Quote Originally Posted by obfuscate View Post
    Yes, please tell that to your professor. There are many academics who think that they are very smart, but when you put many smart people together, everybody becomes stupid. Sub prime assets and the people who revolve around them is a very good example. But then again, I am in danger of becoming stupid for trying to be smart now.
    haha. this is damn funny!

  18. #38
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    Default Re: options trading

    Quote Originally Posted by obfuscate View Post
    zero o has summarised in a few basic questions that should have popped into mind the moment someone asks about trading options, Options 101.

    Other questions like such should be asked

    1. Options on equities, indices, interest rates, futures with underlying equities, indices or interest rates?
    2. Leveraged?
    3. Exchange rate differences?
    4. Legal considerations? A good example where those who traded the KLCI Index in the past will understand what happenned to their positions when the Malaysia government declared offshore ringgit worthless.
    options (or for that matter, everything) that is leveraged means a high possibility of bankruptcy if the market works against you right?

    also, options on indices and interest rates, how do they work? with equities, you basically buy papers (that the company promises to honor and grow) right? indices leh, who honors them? the bourse?

    thanks!

  19. #39
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    Default Re: options trading

    Quote Originally Posted by zero o View Post
    Commodity futures, financial futures, stock index futures .. all these including their option siblings are tools. Tools are designed to do a certain thing and their application involves making assumptions. Assumptions are at best educated guesses. Assumptions are static - they assume one set of parameters. Real life market is dynamic. Market swings. Markets are unpredictable. Putting on a simple hedge of just buying a call or a put is easy. Letting the hedge run until the expiry date of the expiry of the instrument and then deciding on the unwinding strategy is most simple and the most headache-less strategy. There should be no management at all in this case, yet some people get greedy and unwind the hedge in the hope of putting it on again, thereby making some money in between. Managing any hedge in a dynamic market that has high volatility is both a science and an art. Even the best professional traders get them wrong sometimes.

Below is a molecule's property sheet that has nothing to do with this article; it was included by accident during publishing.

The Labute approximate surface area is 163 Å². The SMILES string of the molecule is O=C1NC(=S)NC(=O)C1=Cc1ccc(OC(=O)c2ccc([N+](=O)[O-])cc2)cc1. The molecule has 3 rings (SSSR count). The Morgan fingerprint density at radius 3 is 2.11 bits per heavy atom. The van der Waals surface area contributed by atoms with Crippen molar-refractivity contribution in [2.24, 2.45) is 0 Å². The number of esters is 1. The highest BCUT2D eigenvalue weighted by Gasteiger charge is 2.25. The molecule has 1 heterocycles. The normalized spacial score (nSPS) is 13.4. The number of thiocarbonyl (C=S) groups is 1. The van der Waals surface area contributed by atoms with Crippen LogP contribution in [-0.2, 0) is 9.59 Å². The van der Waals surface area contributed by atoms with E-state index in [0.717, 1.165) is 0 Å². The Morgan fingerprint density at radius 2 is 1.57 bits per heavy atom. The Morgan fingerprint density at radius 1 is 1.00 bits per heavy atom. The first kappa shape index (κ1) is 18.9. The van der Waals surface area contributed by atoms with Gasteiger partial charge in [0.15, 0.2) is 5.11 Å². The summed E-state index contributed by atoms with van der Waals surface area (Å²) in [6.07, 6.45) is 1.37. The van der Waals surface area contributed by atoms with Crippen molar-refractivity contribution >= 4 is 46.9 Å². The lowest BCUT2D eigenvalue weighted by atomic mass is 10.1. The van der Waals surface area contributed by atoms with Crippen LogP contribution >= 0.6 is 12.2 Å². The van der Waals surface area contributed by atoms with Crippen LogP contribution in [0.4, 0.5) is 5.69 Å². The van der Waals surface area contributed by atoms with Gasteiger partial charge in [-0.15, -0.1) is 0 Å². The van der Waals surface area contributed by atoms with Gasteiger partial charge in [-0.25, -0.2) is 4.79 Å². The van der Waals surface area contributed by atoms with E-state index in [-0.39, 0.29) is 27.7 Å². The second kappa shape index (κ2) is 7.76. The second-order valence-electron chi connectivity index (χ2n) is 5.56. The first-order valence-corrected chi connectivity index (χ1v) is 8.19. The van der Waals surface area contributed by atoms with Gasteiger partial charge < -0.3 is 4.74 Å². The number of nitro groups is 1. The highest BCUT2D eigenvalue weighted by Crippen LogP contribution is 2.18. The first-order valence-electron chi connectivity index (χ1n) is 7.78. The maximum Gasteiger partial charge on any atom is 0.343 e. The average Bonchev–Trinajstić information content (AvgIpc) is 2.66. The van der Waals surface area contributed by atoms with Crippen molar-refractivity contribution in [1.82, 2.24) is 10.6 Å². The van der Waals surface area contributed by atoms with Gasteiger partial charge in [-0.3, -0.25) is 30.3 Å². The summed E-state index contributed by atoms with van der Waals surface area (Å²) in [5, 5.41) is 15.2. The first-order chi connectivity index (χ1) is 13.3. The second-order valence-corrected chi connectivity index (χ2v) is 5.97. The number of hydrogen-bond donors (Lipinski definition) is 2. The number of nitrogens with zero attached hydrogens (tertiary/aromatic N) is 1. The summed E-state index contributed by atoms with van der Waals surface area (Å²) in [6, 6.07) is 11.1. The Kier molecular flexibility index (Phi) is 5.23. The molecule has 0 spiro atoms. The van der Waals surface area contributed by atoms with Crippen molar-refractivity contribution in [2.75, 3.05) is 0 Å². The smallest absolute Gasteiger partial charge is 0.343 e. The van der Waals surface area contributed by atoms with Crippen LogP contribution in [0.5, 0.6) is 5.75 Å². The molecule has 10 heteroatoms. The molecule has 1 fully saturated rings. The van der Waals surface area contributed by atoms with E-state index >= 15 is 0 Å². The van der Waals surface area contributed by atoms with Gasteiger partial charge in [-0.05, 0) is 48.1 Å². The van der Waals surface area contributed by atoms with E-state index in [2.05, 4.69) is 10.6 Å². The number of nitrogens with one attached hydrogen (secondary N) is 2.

Therefore, I would say that one cannot oversimplify the mechanism of options and its usage. Its a financial tool designed for mainly professionals, and if one wants to play, one should be well prepared.
    good explanation!

  20. #40
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    Default Re: options trading

    Quote Originally Posted by fz30_user View Post
    as per subject.. anyone into that? any success story or horror stories to share?
    I suggest you read this article on www.siliconvalleywatcher.com, to gain some insights on the lack of regulation, the gearing factor